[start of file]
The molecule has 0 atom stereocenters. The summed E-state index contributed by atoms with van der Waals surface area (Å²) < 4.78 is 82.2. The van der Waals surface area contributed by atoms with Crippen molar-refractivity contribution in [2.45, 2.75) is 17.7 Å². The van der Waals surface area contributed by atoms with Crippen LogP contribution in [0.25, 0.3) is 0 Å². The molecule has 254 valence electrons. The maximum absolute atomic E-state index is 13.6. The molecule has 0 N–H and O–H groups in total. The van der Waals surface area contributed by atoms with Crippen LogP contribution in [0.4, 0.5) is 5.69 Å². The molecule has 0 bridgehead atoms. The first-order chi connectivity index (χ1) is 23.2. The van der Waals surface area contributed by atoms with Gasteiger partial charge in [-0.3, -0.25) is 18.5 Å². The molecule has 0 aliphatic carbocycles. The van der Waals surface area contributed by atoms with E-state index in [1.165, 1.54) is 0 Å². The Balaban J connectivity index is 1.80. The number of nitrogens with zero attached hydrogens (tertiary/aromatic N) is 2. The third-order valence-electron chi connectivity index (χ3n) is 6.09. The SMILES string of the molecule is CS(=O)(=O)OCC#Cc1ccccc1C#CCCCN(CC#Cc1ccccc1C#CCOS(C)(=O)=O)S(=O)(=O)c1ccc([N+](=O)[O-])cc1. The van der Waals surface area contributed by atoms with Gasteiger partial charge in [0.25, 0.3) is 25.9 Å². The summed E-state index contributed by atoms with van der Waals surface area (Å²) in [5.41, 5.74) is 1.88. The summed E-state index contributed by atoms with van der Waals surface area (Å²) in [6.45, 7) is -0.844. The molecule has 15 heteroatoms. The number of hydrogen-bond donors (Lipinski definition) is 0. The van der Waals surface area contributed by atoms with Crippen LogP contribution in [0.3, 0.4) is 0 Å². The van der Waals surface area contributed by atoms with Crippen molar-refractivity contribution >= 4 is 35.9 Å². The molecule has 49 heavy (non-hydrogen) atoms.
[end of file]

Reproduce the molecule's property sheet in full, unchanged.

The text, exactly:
The molecule has 0 atom stereocenters. The summed E-state index contributed by atoms with van der Waals surface area (Å²) < 4.78 is 82.2. The van der Waals surface area contributed by atoms with Crippen molar-refractivity contribution in [2.45, 2.75) is 17.7 Å². The van der Waals surface area contributed by atoms with Crippen LogP contribution in [0.25, 0.3) is 0 Å². The molecule has 254 valence electrons. The maximum absolute atomic E-state index is 13.6. The molecule has 0 N–H and O–H groups in total. The van der Waals surface area contributed by atoms with Crippen LogP contribution in [0.4, 0.5) is 5.69 Å². The molecule has 0 bridgehead atoms. The first-order chi connectivity index (χ1) is 23.2. The van der Waals surface area contributed by atoms with Gasteiger partial charge in [-0.3, -0.25) is 18.5 Å². The molecule has 0 aliphatic carbocycles. The van der Waals surface area contributed by atoms with E-state index in [1.165, 1.54) is 0 Å². The Balaban J connectivity index is 1.80. The number of nitrogens with zero attached hydrogens (tertiary/aromatic N) is 2. The third-order valence-electron chi connectivity index (χ3n) is 6.09. The SMILES string of the molecule is CS(=O)(=O)OCC#Cc1ccccc1C#CCCCN(CC#Cc1ccccc1C#CCOS(C)(=O)=O)S(=O)(=O)c1ccc([N+](=O)[O-])cc1. The van der Waals surface area contributed by atoms with Gasteiger partial charge in [0.25, 0.3) is 25.9 Å². The summed E-state index contributed by atoms with van der Waals surface area (Å²) in [5.41, 5.74) is 1.88. The summed E-state index contributed by atoms with van der Waals surface area (Å²) in [6.45, 7) is -0.844. The molecule has 15 heteroatoms. The number of hydrogen-bond donors (Lipinski definition) is 0. The van der Waals surface area contributed by atoms with Crippen LogP contribution in [0.3, 0.4) is 0 Å². The van der Waals surface area contributed by atoms with Crippen molar-refractivity contribution >= 4 is 35.9 Å². The molecule has 49 heavy (non-hydrogen) atoms.